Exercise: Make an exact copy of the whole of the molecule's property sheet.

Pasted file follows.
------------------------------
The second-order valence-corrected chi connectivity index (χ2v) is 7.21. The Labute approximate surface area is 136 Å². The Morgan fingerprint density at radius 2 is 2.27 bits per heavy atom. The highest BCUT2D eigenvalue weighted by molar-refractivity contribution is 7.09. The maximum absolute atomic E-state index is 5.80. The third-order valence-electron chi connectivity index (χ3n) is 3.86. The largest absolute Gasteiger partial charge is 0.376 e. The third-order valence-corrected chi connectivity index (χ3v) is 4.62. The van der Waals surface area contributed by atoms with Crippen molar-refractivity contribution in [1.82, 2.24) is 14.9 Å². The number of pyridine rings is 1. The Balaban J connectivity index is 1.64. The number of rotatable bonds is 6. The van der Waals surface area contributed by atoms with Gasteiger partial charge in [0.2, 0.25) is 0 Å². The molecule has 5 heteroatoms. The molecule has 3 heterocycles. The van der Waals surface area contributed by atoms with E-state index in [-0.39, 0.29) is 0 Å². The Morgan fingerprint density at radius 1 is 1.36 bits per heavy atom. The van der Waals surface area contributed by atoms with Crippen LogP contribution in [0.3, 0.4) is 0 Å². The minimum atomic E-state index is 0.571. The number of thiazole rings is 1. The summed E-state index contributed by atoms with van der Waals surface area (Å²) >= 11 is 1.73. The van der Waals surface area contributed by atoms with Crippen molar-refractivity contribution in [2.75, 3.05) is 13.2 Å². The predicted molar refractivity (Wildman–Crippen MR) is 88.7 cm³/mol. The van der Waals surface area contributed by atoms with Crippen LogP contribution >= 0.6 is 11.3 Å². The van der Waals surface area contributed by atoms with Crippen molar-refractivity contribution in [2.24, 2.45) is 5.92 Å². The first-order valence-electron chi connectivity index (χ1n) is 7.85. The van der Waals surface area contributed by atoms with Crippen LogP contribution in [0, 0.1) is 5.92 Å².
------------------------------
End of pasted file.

The second-order valence-corrected chi connectivity index (χ2v) is 7.21. The Labute approximate surface area is 136 Å². The Morgan fingerprint density at radius 2 is 2.27 bits per heavy atom. The highest BCUT2D eigenvalue weighted by molar-refractivity contribution is 7.09. The maximum absolute atomic E-state index is 5.80. The third-order valence-electron chi connectivity index (χ3n) is 3.86. The largest absolute Gasteiger partial charge is 0.376 e. The third-order valence-corrected chi connectivity index (χ3v) is 4.62. The van der Waals surface area contributed by atoms with Crippen molar-refractivity contribution in [1.82, 2.24) is 14.9 Å². The number of pyridine rings is 1. The Balaban J connectivity index is 1.64. The number of rotatable bonds is 6. The van der Waals surface area contributed by atoms with Gasteiger partial charge in [0.2, 0.25) is 0 Å². The molecule has 5 heteroatoms. The molecule has 3 heterocycles. The van der Waals surface area contributed by atoms with E-state index in [-0.39, 0.29) is 0 Å². The Morgan fingerprint density at radius 1 is 1.36 bits per heavy atom. The van der Waals surface area contributed by atoms with Crippen LogP contribution in [0.3, 0.4) is 0 Å². The minimum atomic E-state index is 0.571. The number of thiazole rings is 1. The summed E-state index contributed by atoms with van der Waals surface area (Å²) >= 11 is 1.73. The van der Waals surface area contributed by atoms with Crippen molar-refractivity contribution in [2.75, 3.05) is 13.2 Å². The predicted molar refractivity (Wildman–Crippen MR) is 88.7 cm³/mol. The van der Waals surface area contributed by atoms with Crippen LogP contribution >= 0.6 is 11.3 Å². The van der Waals surface area contributed by atoms with Crippen molar-refractivity contribution in [2.24, 2.45) is 5.92 Å². The first-order valence-electron chi connectivity index (χ1n) is 7.85. The van der Waals surface area contributed by atoms with Crippen LogP contribution in [0, 0.1) is 5.92 Å².